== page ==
Composition


All press releases, no matter their subject, must have a beginning, middle and an end. The beginning and middle are by far the most important of the three.

The beginning is the shiny wrapping that attracts the reporter’s interest. The middle rewards the reporter for persevering past the beginning and the end doesn’t matter too much because, if the reporter has read this far, then you have his or her interest.

Let’s start with a beginning. It can be as short as a sentence and it’s called an intro, or introduction. It has interest, it’s written in the active voice and it’s pithy. You can’t beat simple, straightforward writing to gain instant attention. Leave long words to textbooks and consultants.

Here are some common sense rules that can increase your chances of enticing journalists past the first paragraph.

Don’t try too hard to craft a headline. If you’re trying to entice electronic media, they don’t use headlines and if you’re hoping to attract print coverage, they’ll have sub editors who are fifty times better than you at playing with words to interesting effect. Rather, make it simple and informative and to the point.

Decide what the release is about by removing all the peripheral ideas.

Suppose a small company decides to buy a new building because it’s winning export orders and wants to expand production. The press release is not about the new building. Buildings are bought and sold every day. The release is about success; more jobs; export orders; expansion; hard work pays off; foresight. Whichever angle suits the climate of the times is what you go for in the head.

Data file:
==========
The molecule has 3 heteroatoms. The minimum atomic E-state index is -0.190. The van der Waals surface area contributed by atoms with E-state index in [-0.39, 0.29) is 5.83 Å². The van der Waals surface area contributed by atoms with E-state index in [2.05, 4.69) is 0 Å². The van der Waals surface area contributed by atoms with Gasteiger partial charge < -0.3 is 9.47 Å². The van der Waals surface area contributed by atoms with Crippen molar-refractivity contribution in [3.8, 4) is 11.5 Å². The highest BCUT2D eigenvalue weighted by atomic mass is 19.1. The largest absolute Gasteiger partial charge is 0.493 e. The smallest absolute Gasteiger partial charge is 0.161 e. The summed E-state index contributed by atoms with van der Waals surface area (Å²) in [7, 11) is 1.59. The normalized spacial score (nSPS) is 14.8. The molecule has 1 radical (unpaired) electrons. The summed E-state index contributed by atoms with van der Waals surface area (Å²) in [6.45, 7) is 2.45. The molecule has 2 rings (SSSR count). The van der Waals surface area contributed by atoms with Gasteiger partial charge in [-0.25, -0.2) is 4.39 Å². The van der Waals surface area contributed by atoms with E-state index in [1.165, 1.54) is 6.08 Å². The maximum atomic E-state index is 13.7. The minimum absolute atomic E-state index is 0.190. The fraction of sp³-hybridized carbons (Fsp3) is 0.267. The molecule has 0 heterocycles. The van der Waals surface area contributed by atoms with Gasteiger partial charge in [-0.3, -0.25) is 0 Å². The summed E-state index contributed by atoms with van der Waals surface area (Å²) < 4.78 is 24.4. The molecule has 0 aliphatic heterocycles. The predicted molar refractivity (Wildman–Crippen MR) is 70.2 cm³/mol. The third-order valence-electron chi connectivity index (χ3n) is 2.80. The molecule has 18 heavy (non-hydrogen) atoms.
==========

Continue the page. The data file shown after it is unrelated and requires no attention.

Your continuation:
Don’t make the headline a riddle such as, “‘Where to from here?’ exporter asks”, or, “Directors Express Satisfaction”. The headline needs to state something that will excite interest. Something like, “Foreign Competitors Retreat in Face of Local Revival”, or ” Jobs Galore – Smith and Co. Needs Workers Urgently”.

The intro, or first paragraph, expands on the headline and leads us into the second paragraph.

The intro would mention the good news: more jobs, success for local company. The second paragraph would put meat on the intro’s claims by stating the value of the order or whichever angle you chose. The third paragraph would put it in context. “Despite increased foreign competition ?” etc.

By all means add further paragraphs but don’t confuse length with quality. Reporters only need to be interested enough to pick up a phone and find out more. Let them do the word smithing – just give them the basics.

Write the release in the active voice. Let the subjects of your sentences do things rather than have things done to them by the verbs. If a business wins a contract don’t write, “The government contract to make licence plates has been won by Smith Industries.” Write “Smith Industries has won the…”

Here are a couple of examples.

Passive (avoid) Active
The boy was bitten by the dog. The dog bit the boy
The marketing award was won by the company for its great campaigns. The company won the marketing award for its great campaigns.
It has been decided that… We have decided…

The verbs in the active voice are simpler and more direct than in the passive.

© Copyright 2012 Netco - Theme by Pexeto